Building with Quantum Ledger Database

Last year at re:Invent, Quantum Ledger Database was announced. Amazon QLDB is a fully managed ledger database that provides a transparent, immutable, and cryptographically verifiable transaction log ‎owned by a central trusted authority. In today’s workshop, no Python will be used, we’re writing Java today. Yay for curly braces!

QLDB fundamentals

The typical database log is hidden for the user, it is used for system things like recovery. It is not immutable, it can be modified by people on the operations team for example. QLDB took a different view on this, they use an append-only journal. You can insert any document model you want since QLDB is a NoSQL database. The inserted documents are appended to the end of the journal as a block. The block also included system information like the date the block was added. This information is also queryable. Whem you first insert a document, it is assigned version 0. When you update the document, the version is increased. When you delete it, the deletion is recorded as a transaction as well.

Immutable journal

Records can not be altered, there is no API the change things in the journal. All actions, including deletes are written to the journal.

Cryptographic verification

When data is stored, the document is cryptographically verified and the block hash is stored in the block.

Ease of use

Documents are stored in Amazon Ion format and are queried using PartiQL pronounced as ‘Party Queue El’ (or not, I’m not your mom)

PartiQL and Amazon Ion

PartiQL is the query language used in QLDB. To make data easy to move between multiple types of database, one language can be used to query it. It’s SQL compatible language with minimal extensions. As stated above, it is format and datastore independent. Most statement and functions that you already know from SQL are supported in PartiQL.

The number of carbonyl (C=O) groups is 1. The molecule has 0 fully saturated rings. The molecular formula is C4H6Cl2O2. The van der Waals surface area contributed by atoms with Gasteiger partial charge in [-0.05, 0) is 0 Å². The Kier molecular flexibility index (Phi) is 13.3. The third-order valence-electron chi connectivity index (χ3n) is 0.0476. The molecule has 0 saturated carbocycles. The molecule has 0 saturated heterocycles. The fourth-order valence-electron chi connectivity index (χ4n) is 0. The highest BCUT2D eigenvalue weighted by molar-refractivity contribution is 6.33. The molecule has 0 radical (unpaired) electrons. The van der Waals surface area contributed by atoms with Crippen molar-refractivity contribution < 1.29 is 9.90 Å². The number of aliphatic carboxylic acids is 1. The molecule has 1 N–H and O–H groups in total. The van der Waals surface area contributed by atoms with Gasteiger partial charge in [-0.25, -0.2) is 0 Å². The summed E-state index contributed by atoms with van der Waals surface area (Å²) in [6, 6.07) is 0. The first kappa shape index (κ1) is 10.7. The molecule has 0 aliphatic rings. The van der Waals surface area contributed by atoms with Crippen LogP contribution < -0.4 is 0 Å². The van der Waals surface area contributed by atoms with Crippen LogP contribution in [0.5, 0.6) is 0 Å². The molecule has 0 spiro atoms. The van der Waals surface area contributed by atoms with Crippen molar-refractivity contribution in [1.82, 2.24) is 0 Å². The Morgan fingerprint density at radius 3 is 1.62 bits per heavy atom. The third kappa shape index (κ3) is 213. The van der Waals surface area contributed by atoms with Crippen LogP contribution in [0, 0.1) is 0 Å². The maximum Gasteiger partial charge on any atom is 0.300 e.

Amazon Ion aims to be effecient in changing data between applications. There is no schema, so it can grow as the application needs. It supports both a human readable text format and a binary format for efficiency. SQL scalar types are covered like numbers and strings. This thing looks like JSON, and as a MongoDB user, this looks promising.

QLDB and Java

The Java Driver API is open-source on GitHub. It does all the cool stuff like session pooling, transaction commit handling and automatic retries for recoverable errors. The NodeJS and Python drivers are also availble, but why would you even bother?


QLDB generates a sha256 for each document. Use the API of QLDB to verify the documents that exist in the journal. With this, you can make sure that a document has not been altered. So when someone with the wrong data, who claims that they have the right data, you can ask them to prove that their data is right. And they will fail.

QLDB Streaming NEW

Ingest QLDB streams into Kinesis, process it directly with Lambda. Comparable to DynamoDB streams.

Useful resources